Most manufacturers offers system restore discs for less than $20. The situation might be different in the UK but if it is not then the remedy for a hard drive failure is a lot less severe than what you describe.


By Breathless on 1/4/2012 4:01:57 PM , Rating: 2
Wow, some of the things you say in other posts make sense, but here you make yourself look like a real ignorant fool.

Having worked as an onsite Dell hardware replacement technician for several years, and replacing MANY hard drives, you are absolutely wrong that "customers are not twisting in the wind". The fact that you say that so confidently only proves how ignorant you are and your lack of onsite experience helping people with their PC's. Many customers have literally begged me to help them when I was just there to swap their hard drive (technically software installation wasn't allowed - just swap the drive and leave them). Do you know how difficult it can be to get through to a knowledgeable and helpful customer service representative from OEM's? It can literally take hours, even for a seemingly simple task, such as getting a recovery disc. I remember specifically when Dell told ME going through my "direct" technician support number that they didn't provide the discs anymore and that they could not be ordered either. They simply stopped making them and instead started putting images of the respective operating systems on replacement hard drives with recovery partitions already installed. This was in the days of XP Media Center Edition, etc. Perhaps that has changed...

The software that makes that PC anything usable by customers is microsofts software. I'm not bashing them as you suppose either, they have made me tens of thousands of dollars over the course of the last 15 years in repair work. However, they should absolutely provide a simple and convenient method to download the ISO's for the customers respective operating systems, even after the support period has ended, and even if it does have to cost a small fee. Otherwise, you have people like myself that will indeed go download the original unmodified and uncracked ISO's from pirate bay - not because I have stolen the software or will not end up using the license key attached to the case - but because it is out of shear necessity. Because I am forced to download said disc because I am given no other option does not make me a pirate either. Its the same unmodified disc that they would send me if I were to purchase a keyless disc direct from microsoft. Its the license that makes it legal or illegal - AT LEAST IN MY EYES.

The fact that it is often difficult / frustrating / sometimes nearly impossible to get a knowledgeable and helpful support rep from an OEM shouldn't mean "oh well you dumb customer, you're out of luck then" for buying said PC.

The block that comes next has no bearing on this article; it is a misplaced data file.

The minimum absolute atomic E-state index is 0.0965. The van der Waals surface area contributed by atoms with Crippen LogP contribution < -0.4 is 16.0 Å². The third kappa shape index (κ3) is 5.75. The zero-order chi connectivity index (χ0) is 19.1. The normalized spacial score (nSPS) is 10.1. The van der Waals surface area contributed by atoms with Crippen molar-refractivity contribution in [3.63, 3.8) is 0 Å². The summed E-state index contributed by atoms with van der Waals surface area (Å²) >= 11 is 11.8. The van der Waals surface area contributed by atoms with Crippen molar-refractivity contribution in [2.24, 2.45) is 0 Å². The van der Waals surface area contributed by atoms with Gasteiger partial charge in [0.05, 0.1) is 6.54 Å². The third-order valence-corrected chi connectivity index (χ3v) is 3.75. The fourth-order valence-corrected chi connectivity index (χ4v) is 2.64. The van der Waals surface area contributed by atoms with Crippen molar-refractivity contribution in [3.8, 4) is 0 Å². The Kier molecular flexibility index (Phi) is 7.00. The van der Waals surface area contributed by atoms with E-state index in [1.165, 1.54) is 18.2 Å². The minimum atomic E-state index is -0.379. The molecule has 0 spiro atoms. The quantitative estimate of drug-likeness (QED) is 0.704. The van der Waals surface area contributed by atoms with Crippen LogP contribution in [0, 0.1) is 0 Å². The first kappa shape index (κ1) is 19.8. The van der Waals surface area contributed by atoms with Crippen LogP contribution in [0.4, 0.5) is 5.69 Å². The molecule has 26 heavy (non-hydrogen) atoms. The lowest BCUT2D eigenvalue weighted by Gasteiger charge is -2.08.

By Breathless on 1/4/2012 4:19:13 PM , Rating: 2
In other words, I'm saying that this is unacceptable:

http://support.dell.com/support/topics/global.aspx...

"Dell no longer provides the operating system or resource disks in the box for Windows 7 Systems. It is important for you to create recovery disks in case of a hard drive failure. If you do not create the recovery disks, there may be a charge from Dell for the operating system recovery media."

Customers do not know this and it is not right for them to only find out after they have to reinstall their operating system. It should not be illegal to download OR BE PROVIDED WITH THE DISC from a company (such as the one in this article) with the same exact data so that it can be used to reinstall or repair an OS using your already purchased activation code.


By Cheesew1z69 on 1/4/2012 4:29:20 PM , Rating: 1
quote:
If you do not create the recovery disks
Keywords here. You are PROMPTED to create the recovery disk when the PC is first setup. If you don't, tough shit IMO. That's not on MS or the PC company.


By Cheesew1z69 on 1/4/2012 4:23:06 PM , Rating: 2
The PC companies OFFER you a WAY TO MAKE THE RECOVERY DISK. You are PROMPTED when the PC is first SETUP TO CREATE THEM. If you don't that's on YOU and NOT MS or the PC maker. Get a clue would you.


By messele on 1/4/2012 5:40:54 PM , Rating: 2
Do they provide the blank discs to make the recovery discs with the machine? I've been asked to help a friend's relation to set up a machine about 3 years ago, was prompted to create the install discs only to discover that the piece of crap didn't even have a disc burner. Awesome way to look after your customers.

The average Joe will buy their machine, bring it home, skip the recovery creation stage as they will not want to go straight back out and buy blank discs and will forget to go back and make the discs (if that is even a possiblity).

Not everybody is as smart as you Cheesew1z69, or as illiterate.


By Cheesew1z69 on 1/4/2012 5:58:44 PM , Rating: 2